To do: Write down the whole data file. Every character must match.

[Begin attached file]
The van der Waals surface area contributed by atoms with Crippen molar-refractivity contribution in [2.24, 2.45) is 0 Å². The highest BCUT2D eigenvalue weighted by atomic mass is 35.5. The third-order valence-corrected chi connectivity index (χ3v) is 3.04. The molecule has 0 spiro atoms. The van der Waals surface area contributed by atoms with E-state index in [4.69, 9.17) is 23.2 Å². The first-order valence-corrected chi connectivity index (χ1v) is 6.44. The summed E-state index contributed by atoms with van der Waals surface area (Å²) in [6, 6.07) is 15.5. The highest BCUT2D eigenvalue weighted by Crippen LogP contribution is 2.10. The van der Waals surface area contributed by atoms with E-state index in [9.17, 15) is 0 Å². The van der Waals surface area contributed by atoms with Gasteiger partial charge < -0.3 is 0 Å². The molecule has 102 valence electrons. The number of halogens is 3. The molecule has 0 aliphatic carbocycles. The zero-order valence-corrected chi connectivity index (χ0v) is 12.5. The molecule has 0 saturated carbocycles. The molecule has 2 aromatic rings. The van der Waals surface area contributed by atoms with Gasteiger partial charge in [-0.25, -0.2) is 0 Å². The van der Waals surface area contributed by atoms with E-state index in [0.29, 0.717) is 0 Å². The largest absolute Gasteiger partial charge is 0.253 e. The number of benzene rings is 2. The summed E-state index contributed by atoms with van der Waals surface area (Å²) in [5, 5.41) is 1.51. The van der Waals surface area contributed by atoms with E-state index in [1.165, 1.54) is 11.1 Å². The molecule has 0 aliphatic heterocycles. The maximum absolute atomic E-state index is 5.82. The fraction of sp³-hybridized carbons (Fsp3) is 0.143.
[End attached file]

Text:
The van der Waals surface area contributed by atoms with Crippen molar-refractivity contribution in [2.24, 2.45) is 0 Å². The highest BCUT2D eigenvalue weighted by atomic mass is 35.5. The third-order valence-corrected chi connectivity index (χ3v) is 3.04. The molecule has 0 spiro atoms. The van der Waals surface area contributed by atoms with E-state index in [4.69, 9.17) is 23.2 Å². The first-order valence-corrected chi connectivity index (χ1v) is 6.44. The summed E-state index contributed by atoms with van der Waals surface area (Å²) in [6, 6.07) is 15.5. The highest BCUT2D eigenvalue weighted by Crippen LogP contribution is 2.10. The van der Waals surface area contributed by atoms with E-state index in [9.17, 15) is 0 Å². The van der Waals surface area contributed by atoms with Gasteiger partial charge < -0.3 is 0 Å². The molecule has 102 valence electrons. The number of halogens is 3. The molecule has 0 aliphatic carbocycles. The zero-order valence-corrected chi connectivity index (χ0v) is 12.5. The molecule has 0 saturated carbocycles. The molecule has 2 aromatic rings. The van der Waals surface area contributed by atoms with Gasteiger partial charge in [-0.25, -0.2) is 0 Å². The van der Waals surface area contributed by atoms with E-state index in [0.29, 0.717) is 0 Å². The largest absolute Gasteiger partial charge is 0.253 e. The number of benzene rings is 2. The summed E-state index contributed by atoms with van der Waals surface area (Å²) in [5, 5.41) is 1.51. The van der Waals surface area contributed by atoms with E-state index in [1.165, 1.54) is 11.1 Å². The molecule has 0 aliphatic heterocycles. The maximum absolute atomic E-state index is 5.82. The fraction of sp³-hybridized carbons (Fsp3) is 0.143.